Nation/World

A TikTok trend inspired students to steal toilets. Now they’re slapping teachers.

For much of September, the “devious licks” TikTok challenge drove young people to rip soap dispensers off bathroom walls, steal random classroom items and even remove entire toilets from their stalls.

Some students have been criminally charged for partaking in the challenge, and TikTok has attempted to scrub videos and hashtags associated with the trend from its platform.

[‘Devious licks’ TikTok trend makes its way to Alaska schools, resulting in dozens of acts of vandalism]

But now, officials say they’re concerned about another trend - “slap a teacher” - after an elementary student in Lancaster County, S.C., struck a teacher’s head from behind, according to the school district.

“This type of behavior just like theft and destruction of property is not a prank,” a district official said on Friday. “It’s criminal behavior.”

In Springfield, Mo., another teacher was slapped as part of the challenge, KYTV reported Tuesday.

Three days after the Lancaster County School District reminded students that they could be expelled for assaulting teachers and staff members, a politician in another state blamed TikTok for allowing the dangerous trends to emerge and spread on its platform.

“TikTok fails to control the spread of dangerous content,” Connecticut Attorney General William Tong (D) said in a tweet on Monday. “I am urging TikTok to come to CT to meet with educators and parents and commit to reforms that stop this reckless content.”

TikTok did not immediately respond to emailed questions from The Washington Post early Wednesday.

The latest challenge encouraging violence against teachers coincides with a federal push to investigate threats educators are facing on the job. Attorney General Merrick Garland ordered the FBI on Monday to address a spike in harassment, intimidation and threats against teachers and school board members over highly politicized issues, such as mask mandates and interpretations of critical race theory, The Post reported Tuesday.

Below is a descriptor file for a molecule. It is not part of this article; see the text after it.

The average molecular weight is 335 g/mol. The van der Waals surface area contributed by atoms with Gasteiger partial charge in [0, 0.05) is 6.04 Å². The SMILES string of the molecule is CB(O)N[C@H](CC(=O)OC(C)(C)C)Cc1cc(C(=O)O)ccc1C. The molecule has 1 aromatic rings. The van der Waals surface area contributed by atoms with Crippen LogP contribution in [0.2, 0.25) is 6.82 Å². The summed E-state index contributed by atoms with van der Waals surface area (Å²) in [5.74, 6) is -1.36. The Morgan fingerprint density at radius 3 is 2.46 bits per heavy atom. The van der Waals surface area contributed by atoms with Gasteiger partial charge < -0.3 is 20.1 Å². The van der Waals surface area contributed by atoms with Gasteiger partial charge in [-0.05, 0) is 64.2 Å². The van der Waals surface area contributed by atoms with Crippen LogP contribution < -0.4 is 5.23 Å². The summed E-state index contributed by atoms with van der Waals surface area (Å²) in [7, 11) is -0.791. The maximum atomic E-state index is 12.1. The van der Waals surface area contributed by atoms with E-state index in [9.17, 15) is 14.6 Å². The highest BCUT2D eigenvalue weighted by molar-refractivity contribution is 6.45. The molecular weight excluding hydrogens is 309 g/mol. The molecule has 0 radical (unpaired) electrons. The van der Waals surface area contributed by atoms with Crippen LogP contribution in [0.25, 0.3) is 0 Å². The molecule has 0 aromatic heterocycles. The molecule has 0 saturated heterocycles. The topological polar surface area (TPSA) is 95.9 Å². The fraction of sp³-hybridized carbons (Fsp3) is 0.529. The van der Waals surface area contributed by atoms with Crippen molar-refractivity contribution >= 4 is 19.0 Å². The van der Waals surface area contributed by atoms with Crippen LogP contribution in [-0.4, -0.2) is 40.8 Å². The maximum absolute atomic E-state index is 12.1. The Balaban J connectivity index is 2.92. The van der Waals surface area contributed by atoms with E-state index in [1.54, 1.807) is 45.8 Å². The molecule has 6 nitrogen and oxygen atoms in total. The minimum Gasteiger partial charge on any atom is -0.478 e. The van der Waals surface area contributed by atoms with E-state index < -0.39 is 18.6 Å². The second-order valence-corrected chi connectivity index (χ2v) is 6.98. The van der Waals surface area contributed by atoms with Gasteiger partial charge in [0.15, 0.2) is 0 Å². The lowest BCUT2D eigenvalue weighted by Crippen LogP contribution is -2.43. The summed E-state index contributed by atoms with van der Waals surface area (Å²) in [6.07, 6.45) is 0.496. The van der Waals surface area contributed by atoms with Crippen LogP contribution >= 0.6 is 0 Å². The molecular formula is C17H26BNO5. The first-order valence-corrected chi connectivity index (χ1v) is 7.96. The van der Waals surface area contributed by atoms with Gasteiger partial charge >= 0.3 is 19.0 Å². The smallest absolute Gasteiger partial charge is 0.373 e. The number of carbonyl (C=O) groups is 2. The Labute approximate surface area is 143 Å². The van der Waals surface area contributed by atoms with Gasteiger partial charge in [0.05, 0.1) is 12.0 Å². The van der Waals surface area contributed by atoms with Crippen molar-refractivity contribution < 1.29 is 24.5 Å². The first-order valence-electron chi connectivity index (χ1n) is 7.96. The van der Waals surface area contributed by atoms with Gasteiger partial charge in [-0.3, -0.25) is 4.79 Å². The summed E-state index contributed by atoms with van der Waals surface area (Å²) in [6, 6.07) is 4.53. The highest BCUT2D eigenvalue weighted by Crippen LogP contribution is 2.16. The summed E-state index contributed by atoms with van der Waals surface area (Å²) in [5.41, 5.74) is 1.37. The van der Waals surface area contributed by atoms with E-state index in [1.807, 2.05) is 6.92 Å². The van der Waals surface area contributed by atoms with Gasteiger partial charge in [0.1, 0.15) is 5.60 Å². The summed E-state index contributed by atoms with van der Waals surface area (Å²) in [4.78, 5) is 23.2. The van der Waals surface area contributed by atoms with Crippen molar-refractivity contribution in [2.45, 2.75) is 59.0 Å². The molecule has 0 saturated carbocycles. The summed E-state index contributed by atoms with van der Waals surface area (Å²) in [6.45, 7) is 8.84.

Internet challenges are not limited to TikTok. Before the video app exploded in popularity over the past several years, young people recorded themselves wandering outside of their homes blindfolded, swallowing laundry detergent pods and lighting themselves on fire, all for social media clout.

But TikTok, now one of the most used and downloaded apps with about 1 billion monthly active users, has become home to some of the most viral — and dangerous — challenges. Multiple children have died this year after attempting the “blackout challenge,” in which participants strangle themselves. A 15-year-old girl died in August 2020 after taking an excessive amount of over-the-counter allergy medicine in the “Benadryl challenge.”

The company has worked to take down videos and block hashtags associated with dangerous challenges.

But in his letter to the company this week, the Connecticut attorney general said it is not doing enough.

“Simply put, whatever TikTok has been doing to enforce its terms of service has not been working and merits serious reform,” Tong wrote in an Oct. 4 letter addressed to Shou Zi Chew, TikTok’s chief executive.

Tong noted that New Britain High School in central Connecticut temporarily closed last month “due to unprecedented vandalism and behavior challenges, which school leaders attributed in part to the viral ‘Devious Licks’ TikTok challenge.” As many as 70 New Britain High School students faced discipline for vandalism and fighting, WFSB reported.

Schools around the country are warning students that such behavior is criminal, and teachers remain on edge.

“Educators beware!” the California Teachers Association wrote in a Facebook post on Tuesday. “As if widespread vandalism in our schools last month wasn’t enough, the same ‘challenge’ circulating on social media networks TikTok and Twitter is now calling for students to ‘slap a staff member.’”

“Slapping an educator, regardless of whether it results in injury, is assault and battery, and is completely unacceptable,” the union added.

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